According to Bon religious texts: three Bon scriptures--mdo 'dus, gzer mig, and gzi brjid—relate the mythos of Tonpa Shenrab Miwoche. The Bonpos regard the first two as gter ma rediscovered around the eleventh century and the last as nyan brgyud (oral transmission) dictated by Loden Nyingpo, who lived in the fourteenth century. In the fourteenth century, Loden Nyingpo revealed a terma known as The Brilliance (Wylie: gzi brjid), which contained the story of Tonpa Shenrab. He was not the first Bonpo tertön, but his terma became one of the definitive scriptures of Bon religion. It states that Shenrab established the Bon religion while searching for a horse stolen by a demon. Tradition also tells that he was born in the land of Tagzig Olmo Lung Ring (considered an axis mundi) which is traditionally identified as Mount Yung-drung Gu-tzeg ("Edifice of Nine Sauwastikas"), possibly Mount Kailash, in western Tibet. Due to the sacredness of Tagzig Olmo Lungting and Mount Kailash, the Bonpo regard both the swastika and the number nine as auspicious and as of great significance.

Tonpa Shenrab Miwoche visited Kongpo and found people whose practice involved spiritual appeasement with animal sacrifice. He taught them to substitute offerings with symbolic animal forms made from barley flour. He only taught according to the student's capability with lower shamanic vehicles to prepare; until with prayer, diligence, devotion and application they could incarnate to achieve sutra, tantra and Dzogchen.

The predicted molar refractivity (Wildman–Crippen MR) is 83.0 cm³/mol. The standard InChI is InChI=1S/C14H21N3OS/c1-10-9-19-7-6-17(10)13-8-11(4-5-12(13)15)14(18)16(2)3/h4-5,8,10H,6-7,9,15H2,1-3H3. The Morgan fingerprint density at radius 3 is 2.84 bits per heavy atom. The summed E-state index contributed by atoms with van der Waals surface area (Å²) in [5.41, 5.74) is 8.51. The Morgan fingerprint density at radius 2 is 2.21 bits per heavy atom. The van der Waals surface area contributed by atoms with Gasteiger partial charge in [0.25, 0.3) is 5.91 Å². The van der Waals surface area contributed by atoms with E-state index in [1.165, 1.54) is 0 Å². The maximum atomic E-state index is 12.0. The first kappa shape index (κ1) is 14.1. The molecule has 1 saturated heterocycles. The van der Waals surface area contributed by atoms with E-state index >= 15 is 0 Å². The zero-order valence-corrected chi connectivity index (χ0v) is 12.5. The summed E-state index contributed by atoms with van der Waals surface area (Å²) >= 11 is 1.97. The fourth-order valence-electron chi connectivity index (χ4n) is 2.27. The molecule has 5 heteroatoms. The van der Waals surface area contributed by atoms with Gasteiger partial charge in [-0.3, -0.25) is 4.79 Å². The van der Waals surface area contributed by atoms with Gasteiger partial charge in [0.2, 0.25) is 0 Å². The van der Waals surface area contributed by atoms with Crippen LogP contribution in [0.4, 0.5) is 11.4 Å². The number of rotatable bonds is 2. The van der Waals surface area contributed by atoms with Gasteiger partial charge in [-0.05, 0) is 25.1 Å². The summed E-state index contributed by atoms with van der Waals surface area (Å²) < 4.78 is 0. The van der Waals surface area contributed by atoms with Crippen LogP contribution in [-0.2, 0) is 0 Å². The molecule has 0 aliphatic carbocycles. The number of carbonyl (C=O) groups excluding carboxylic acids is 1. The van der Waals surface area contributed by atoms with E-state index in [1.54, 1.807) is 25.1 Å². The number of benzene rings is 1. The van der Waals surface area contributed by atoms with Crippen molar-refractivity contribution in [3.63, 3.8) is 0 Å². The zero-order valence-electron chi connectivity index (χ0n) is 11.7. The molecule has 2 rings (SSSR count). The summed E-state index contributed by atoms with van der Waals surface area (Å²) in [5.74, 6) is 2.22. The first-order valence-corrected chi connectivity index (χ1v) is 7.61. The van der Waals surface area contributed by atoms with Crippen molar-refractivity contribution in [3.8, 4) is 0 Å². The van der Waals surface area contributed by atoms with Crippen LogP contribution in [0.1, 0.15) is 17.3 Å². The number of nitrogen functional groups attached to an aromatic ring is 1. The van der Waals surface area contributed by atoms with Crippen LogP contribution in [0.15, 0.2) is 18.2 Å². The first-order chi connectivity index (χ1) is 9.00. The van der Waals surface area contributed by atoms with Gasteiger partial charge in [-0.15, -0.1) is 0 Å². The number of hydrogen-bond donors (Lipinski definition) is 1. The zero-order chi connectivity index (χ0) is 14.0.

Bon teachings feature Nine Vehicles, which are pathway-teaching categories with distinct characteristics, views, practices and results. Medicine, astrology, and divination are in the lower vehicles; then sutra and tantra, with Dzogchen great perfection being the highest. Traditionally, the Nine Vehicles are taught in three versions: as Central, Northern and Southern treasures. The Central treasure is closest to Nyingma Nine Yānas teaching and the Northern treasure is lost. Tenzin Wangyal Rinpoche elaborated the Southern treasure with shamanism.